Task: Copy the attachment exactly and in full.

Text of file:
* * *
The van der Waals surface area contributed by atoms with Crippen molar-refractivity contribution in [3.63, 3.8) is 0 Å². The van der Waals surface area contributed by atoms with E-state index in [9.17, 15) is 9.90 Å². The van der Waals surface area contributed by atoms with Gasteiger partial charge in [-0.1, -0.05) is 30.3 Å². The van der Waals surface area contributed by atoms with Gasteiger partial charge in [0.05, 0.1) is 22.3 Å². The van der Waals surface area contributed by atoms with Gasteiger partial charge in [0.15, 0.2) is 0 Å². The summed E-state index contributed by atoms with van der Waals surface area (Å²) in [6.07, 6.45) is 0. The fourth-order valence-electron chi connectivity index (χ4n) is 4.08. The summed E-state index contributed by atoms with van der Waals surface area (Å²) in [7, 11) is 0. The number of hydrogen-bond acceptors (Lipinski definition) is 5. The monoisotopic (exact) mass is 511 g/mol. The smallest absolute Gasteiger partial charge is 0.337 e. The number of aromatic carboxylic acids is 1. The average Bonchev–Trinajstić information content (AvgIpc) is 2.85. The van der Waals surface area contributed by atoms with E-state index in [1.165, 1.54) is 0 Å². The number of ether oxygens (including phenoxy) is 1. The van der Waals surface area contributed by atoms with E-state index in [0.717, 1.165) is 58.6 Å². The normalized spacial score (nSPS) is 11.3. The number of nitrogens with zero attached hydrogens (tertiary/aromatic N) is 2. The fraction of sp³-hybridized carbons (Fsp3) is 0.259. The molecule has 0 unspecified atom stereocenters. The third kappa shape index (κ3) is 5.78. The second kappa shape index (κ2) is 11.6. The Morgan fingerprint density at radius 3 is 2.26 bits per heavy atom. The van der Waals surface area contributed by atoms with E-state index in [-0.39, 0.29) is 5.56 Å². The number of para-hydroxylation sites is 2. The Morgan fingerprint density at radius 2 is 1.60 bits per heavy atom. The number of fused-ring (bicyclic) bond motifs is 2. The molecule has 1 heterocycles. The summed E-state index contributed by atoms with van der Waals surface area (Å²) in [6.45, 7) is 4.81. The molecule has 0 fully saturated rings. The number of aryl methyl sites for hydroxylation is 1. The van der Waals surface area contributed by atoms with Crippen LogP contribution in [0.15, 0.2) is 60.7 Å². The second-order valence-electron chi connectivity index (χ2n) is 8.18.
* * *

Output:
The van der Waals surface area contributed by atoms with Crippen molar-refractivity contribution in [3.63, 3.8) is 0 Å². The van der Waals surface area contributed by atoms with E-state index in [9.17, 15) is 9.90 Å². The van der Waals surface area contributed by atoms with Gasteiger partial charge in [-0.1, -0.05) is 30.3 Å². The van der Waals surface area contributed by atoms with Gasteiger partial charge in [0.05, 0.1) is 22.3 Å². The van der Waals surface area contributed by atoms with Gasteiger partial charge in [0.15, 0.2) is 0 Å². The summed E-state index contributed by atoms with van der Waals surface area (Å²) in [6.07, 6.45) is 0. The fourth-order valence-electron chi connectivity index (χ4n) is 4.08. The summed E-state index contributed by atoms with van der Waals surface area (Å²) in [7, 11) is 0. The number of hydrogen-bond acceptors (Lipinski definition) is 5. The monoisotopic (exact) mass is 511 g/mol. The smallest absolute Gasteiger partial charge is 0.337 e. The number of aromatic carboxylic acids is 1. The average Bonchev–Trinajstić information content (AvgIpc) is 2.85. The van der Waals surface area contributed by atoms with E-state index in [1.165, 1.54) is 0 Å². The number of ether oxygens (including phenoxy) is 1. The van der Waals surface area contributed by atoms with E-state index in [0.717, 1.165) is 58.6 Å². The normalized spacial score (nSPS) is 11.3. The number of nitrogens with zero attached hydrogens (tertiary/aromatic N) is 2. The fraction of sp³-hybridized carbons (Fsp3) is 0.259. The molecule has 0 unspecified atom stereocenters. The third kappa shape index (κ3) is 5.78. The second kappa shape index (κ2) is 11.6. The Morgan fingerprint density at radius 3 is 2.26 bits per heavy atom. The van der Waals surface area contributed by atoms with E-state index in [-0.39, 0.29) is 5.56 Å². The number of para-hydroxylation sites is 2. The Morgan fingerprint density at radius 2 is 1.60 bits per heavy atom. The number of fused-ring (bicyclic) bond motifs is 2. The molecule has 1 heterocycles. The summed E-state index contributed by atoms with van der Waals surface area (Å²) in [6.45, 7) is 4.81. The molecule has 0 fully saturated rings. The number of aryl methyl sites for hydroxylation is 1. The van der Waals surface area contributed by atoms with Crippen LogP contribution in [0.15, 0.2) is 60.7 Å². The second-order valence-electron chi connectivity index (χ2n) is 8.18.